But even this is a misleading statistic: Thanks to the 1887 General Allotment Act (the Dawes Act), non-Indians were permitted to purchase "surplus" lands within the boundaries of Indian reservations. Today, approximately half of the acres on each of the ND reservations are owned by non-Indians. When you look at the state highway map you see solid blocks called "Standing Rock Indian Reservation," etc., but if you could see a detailed land ownership map the reservations would look more like checkerboards of mixed Indian and non-Indian ownership. On the Fort Berthold Indian Reservation, for example, only 457,837 of the 988,000 acres are owned by Indian individuals or the tribes. The other 530,163 acres are owned by non-Indians.
So far I have only summarized the conquest of land since Lewis and Clark popped into the state to announce that a French white man who had never been to the Great Plains had "sold" the Louisiana Territory to a red-headed American white man who never traveled west of the Appalachian Mountains. If you add to that the other factors, you begin to see the ruthlessness of the white conquest of America. A short list of those factors would include: 1) deliberate use of alcohol as a trade and treaty lubricant; 2) the accidental, but often indifferent spread of epidemics that Indians had no immune system to fight off; 3) the systematic and deliberate extermination of the keystone of the Indian economy, the bison; 4) military occupation and warfare (e.g., the Battle of Killdeer Mountain, 1864); 5) U.S. government sponsored missionary work to "de-paganize" Indians (a clear violation of the wall of separation between church and state); 6) heartless Indian boarding schools in which young Indians were sent to facilities hundreds of miles from their families, where their hair was shorn and they were beaten for speaking their native languages, on the principle of "kill the Indian in him, and save the man," as "philanthropist" Captain Richard Pratt formulated the national mission; 7) the outlawing of Native American religious practices (such as the Sun Dance and the Mandan Okipa ceremony); 8) corrupt or incompetent reservation agents who failed to get to reservation Indians the rations they were solemnly guaranteed by treaties.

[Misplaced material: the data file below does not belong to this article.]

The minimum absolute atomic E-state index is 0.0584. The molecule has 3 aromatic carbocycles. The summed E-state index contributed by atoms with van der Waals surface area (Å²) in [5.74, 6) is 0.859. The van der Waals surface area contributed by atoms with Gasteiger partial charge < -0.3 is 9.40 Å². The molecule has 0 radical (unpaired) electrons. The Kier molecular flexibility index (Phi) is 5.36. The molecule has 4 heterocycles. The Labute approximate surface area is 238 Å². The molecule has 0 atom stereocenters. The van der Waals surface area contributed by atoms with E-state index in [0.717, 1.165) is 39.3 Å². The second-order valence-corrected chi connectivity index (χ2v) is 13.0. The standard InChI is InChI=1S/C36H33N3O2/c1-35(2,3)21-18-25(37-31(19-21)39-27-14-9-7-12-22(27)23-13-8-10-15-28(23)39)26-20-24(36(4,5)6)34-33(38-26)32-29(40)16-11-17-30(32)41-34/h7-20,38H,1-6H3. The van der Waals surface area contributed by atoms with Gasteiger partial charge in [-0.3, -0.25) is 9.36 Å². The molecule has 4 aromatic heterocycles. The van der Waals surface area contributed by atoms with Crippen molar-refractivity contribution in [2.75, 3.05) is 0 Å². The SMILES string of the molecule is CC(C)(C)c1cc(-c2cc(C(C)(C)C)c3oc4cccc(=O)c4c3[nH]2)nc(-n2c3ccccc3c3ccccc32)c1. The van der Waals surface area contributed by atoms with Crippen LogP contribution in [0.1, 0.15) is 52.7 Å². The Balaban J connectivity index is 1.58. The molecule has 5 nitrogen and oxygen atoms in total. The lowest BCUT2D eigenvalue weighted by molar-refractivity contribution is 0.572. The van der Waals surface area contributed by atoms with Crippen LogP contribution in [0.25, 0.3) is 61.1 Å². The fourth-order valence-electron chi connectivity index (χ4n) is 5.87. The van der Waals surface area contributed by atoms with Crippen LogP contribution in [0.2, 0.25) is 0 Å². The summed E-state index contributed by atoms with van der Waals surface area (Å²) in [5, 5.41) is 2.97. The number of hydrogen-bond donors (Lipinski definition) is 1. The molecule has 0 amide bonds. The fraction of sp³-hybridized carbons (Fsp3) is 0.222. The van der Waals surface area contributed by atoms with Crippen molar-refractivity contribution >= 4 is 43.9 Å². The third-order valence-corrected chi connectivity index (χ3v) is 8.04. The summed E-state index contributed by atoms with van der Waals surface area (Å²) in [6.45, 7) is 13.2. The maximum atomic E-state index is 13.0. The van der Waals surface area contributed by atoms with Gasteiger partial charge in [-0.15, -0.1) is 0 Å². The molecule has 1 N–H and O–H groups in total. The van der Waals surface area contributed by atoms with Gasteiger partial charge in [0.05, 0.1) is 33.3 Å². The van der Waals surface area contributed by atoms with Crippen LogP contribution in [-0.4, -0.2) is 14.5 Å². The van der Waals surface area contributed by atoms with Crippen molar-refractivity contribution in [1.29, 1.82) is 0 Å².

And on and on.